No more so than in these past weeks. I have watched with something close to horror as Russell’s Elizabeth has become an automaton, a mix of humanity and sociopathic menace. Her killing spree this season is astonishing—as is her two-seasons-long cultivation of her daughter, Paige, as a Soviet spy. She’s guaranteeing Paige a life of violence and tragedy—and yet she remains an incandescent heroine: steely, hyper-confident, glamorous.
Meanwhile, Philip is a black hole of ambivalence. The tragedy of watching him try to extract himself from his Soviet minders, connect with his oblivious son, and try to find his moral core is the most affecting part of the show. Rhys has an incredible variety of hangdog expressions. He’s an encyclopedia of misery and stymied hope.
What happens to these two matters. I’m sure I’m not alone in feeling both a need for them to be okay and a need for them to pay for what they’ve done. There’s a reason an Americans death pool is circulating on the Internet. I don’t see how both of them can survive, or escape justice (and Elizabeth is wearing that cyanide pill around her neck). Certainly, the Jennings as a family cannot remain remotely intact.
So we need a tragic ending. It’s what the show has been building to. But will The Americans deliver one? Will it actually punish the characters we’ve come to love? If it pulls its punches and manufactures some quasi-happy resolution for Elizabeth and Philip on May 30—a retirement dacha in the Urals, perhaps—I fear the show will be forgotten, discarded, a curiosity that had its moments but never amounted to anything. But if something awful happens, if the sky-high stakes pay off, this show will be legend.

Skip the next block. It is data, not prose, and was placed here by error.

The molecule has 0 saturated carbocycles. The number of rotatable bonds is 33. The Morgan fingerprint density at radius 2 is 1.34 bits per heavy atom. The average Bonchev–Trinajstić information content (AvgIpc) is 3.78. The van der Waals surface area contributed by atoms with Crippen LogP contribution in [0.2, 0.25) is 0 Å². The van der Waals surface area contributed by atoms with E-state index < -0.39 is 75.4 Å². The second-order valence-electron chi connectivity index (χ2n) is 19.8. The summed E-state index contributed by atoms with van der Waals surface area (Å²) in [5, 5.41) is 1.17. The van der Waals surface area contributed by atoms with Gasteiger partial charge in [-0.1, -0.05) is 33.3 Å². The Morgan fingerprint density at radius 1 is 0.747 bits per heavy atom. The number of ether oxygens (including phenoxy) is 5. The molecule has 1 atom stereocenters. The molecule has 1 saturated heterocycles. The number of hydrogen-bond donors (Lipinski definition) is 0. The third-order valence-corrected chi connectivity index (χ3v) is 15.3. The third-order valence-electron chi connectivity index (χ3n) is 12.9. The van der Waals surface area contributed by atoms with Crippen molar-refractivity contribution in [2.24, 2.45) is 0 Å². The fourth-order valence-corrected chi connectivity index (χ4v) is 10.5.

“You lied to me for months because of Gorbachev?”
Any argument that contains this sentence is not one that’s going to be resolved easily. With only two more episodes after this before The Americans complete their mission once and for all, Philip has decided to come clean to Elizabeth. He confesses that he has been leaking information about her activities to Oleg Burov — some guy from back home who says The Center is trying to undermine the U.S.S.R. leadership.
She absorbs this with a lot of heavy silence.
“What did you tell him?”
“I told him you’re the most dedicated, loyal person ever to serve the organization. I told him about the sensor. I told him you were looking into one of our negotiators that you thought was a traitor.”
– Screen Captures 6×08 – The Summit
– Screen Captures Running Wild with Bear Grylls
After weeks of tension, it’s now even more grueling that Philip and Elizabeth are back on the same side. “Harvest” may be one of the most tense episodes of the entire series, and with only a handful left, it sets the stage for a truly dark finale.
Philip has pledged to join Elizabeth and her accomplice Marilyn in Chicago, where they are seeking to extricate a fellow undercover Russian who has been detected and is under constant surveillance by the FBI under their operation codename “Harvest.”
But the job is overwhelming, and they can’t do it with just the two of them. They don’t think they’ll save their target. They’re not even sure they’ll survive themselves.
So Philip volunteers to rejoin the cause and help. The episode begins with him asking Stan to look after Henry until the boy returns to school when Thanksgiving Break ends.
Continue reading The Americans recap: A rescue mission ends in a bloody mess